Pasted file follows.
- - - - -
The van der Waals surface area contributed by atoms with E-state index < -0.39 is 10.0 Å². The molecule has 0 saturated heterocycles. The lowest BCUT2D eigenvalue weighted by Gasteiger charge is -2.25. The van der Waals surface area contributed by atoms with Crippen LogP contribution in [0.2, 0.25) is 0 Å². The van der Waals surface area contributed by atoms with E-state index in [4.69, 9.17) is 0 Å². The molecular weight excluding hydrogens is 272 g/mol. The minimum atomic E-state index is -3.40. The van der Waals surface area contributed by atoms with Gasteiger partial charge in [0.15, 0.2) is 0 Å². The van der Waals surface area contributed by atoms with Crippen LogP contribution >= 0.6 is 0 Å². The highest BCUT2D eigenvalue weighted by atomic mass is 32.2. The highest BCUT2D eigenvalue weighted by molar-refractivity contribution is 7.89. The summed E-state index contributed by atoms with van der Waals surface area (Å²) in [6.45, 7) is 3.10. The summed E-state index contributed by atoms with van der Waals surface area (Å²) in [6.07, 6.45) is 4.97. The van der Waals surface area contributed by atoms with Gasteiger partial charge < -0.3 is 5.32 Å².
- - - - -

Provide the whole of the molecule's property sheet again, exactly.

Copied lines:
The van der Waals surface area contributed by atoms with E-state index < -0.39 is 10.0 Å². The molecule has 0 saturated heterocycles. The lowest BCUT2D eigenvalue weighted by Gasteiger charge is -2.25. The van der Waals surface area contributed by atoms with Crippen LogP contribution in [0.2, 0.25) is 0 Å². The van der Waals surface area contributed by atoms with E-state index in [4.69, 9.17) is 0 Å². The molecular weight excluding hydrogens is 272 g/mol. The minimum atomic E-state index is -3.40. The van der Waals surface area contributed by atoms with Gasteiger partial charge in [0.15, 0.2) is 0 Å². The van der Waals surface area contributed by atoms with Crippen LogP contribution >= 0.6 is 0 Å². The highest BCUT2D eigenvalue weighted by atomic mass is 32.2. The highest BCUT2D eigenvalue weighted by molar-refractivity contribution is 7.89. The summed E-state index contributed by atoms with van der Waals surface area (Å²) in [6.45, 7) is 3.10. The summed E-state index contributed by atoms with van der Waals surface area (Å²) in [6.07, 6.45) is 4.97. The van der Waals surface area contributed by atoms with Gasteiger partial charge < -0.3 is 5.32 Å².